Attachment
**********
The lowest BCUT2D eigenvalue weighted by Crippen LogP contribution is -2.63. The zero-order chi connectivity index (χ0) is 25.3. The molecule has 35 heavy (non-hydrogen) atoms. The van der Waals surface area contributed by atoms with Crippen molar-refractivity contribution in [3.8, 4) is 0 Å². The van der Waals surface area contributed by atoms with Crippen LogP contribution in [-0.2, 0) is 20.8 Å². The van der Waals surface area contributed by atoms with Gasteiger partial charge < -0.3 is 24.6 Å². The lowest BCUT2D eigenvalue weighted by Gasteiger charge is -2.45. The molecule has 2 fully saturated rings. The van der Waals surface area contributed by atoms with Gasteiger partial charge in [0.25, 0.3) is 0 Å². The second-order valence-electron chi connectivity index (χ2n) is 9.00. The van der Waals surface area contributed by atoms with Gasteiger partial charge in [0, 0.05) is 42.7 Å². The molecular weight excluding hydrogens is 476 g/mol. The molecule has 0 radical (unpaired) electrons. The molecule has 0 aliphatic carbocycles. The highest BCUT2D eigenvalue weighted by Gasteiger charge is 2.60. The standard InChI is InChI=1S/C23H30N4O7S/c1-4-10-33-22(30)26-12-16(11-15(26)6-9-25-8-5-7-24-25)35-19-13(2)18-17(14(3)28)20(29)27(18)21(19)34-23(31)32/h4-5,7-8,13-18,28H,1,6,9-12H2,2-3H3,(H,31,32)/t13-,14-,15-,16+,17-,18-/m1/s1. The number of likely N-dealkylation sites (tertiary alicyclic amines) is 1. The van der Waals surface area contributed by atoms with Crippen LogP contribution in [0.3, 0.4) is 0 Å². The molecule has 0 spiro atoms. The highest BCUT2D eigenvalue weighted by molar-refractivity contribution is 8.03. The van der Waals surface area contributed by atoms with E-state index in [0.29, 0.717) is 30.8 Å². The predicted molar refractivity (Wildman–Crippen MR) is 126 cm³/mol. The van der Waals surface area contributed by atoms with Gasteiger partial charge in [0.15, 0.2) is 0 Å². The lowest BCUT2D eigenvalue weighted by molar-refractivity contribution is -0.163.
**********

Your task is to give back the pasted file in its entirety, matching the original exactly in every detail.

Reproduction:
The lowest BCUT2D eigenvalue weighted by Crippen LogP contribution is -2.63. The zero-order chi connectivity index (χ0) is 25.3. The molecule has 35 heavy (non-hydrogen) atoms. The van der Waals surface area contributed by atoms with Crippen molar-refractivity contribution in [3.8, 4) is 0 Å². The van der Waals surface area contributed by atoms with Crippen LogP contribution in [-0.2, 0) is 20.8 Å². The van der Waals surface area contributed by atoms with Gasteiger partial charge < -0.3 is 24.6 Å². The lowest BCUT2D eigenvalue weighted by Gasteiger charge is -2.45. The molecule has 2 fully saturated rings. The van der Waals surface area contributed by atoms with Gasteiger partial charge in [0.25, 0.3) is 0 Å². The second-order valence-electron chi connectivity index (χ2n) is 9.00. The van der Waals surface area contributed by atoms with Gasteiger partial charge in [0, 0.05) is 42.7 Å². The molecular weight excluding hydrogens is 476 g/mol. The molecule has 0 radical (unpaired) electrons. The molecule has 0 aliphatic carbocycles. The highest BCUT2D eigenvalue weighted by Gasteiger charge is 2.60. The standard InChI is InChI=1S/C23H30N4O7S/c1-4-10-33-22(30)26-12-16(11-15(26)6-9-25-8-5-7-24-25)35-19-13(2)18-17(14(3)28)20(29)27(18)21(19)34-23(31)32/h4-5,7-8,13-18,28H,1,6,9-12H2,2-3H3,(H,31,32)/t13-,14-,15-,16+,17-,18-/m1/s1. The number of likely N-dealkylation sites (tertiary alicyclic amines) is 1. The van der Waals surface area contributed by atoms with Crippen LogP contribution in [0.3, 0.4) is 0 Å². The molecule has 0 spiro atoms. The highest BCUT2D eigenvalue weighted by molar-refractivity contribution is 8.03. The van der Waals surface area contributed by atoms with E-state index in [0.29, 0.717) is 30.8 Å². The predicted molar refractivity (Wildman–Crippen MR) is 126 cm³/mol. The van der Waals surface area contributed by atoms with Gasteiger partial charge in [0.15, 0.2) is 0 Å². The lowest BCUT2D eigenvalue weighted by molar-refractivity contribution is -0.163.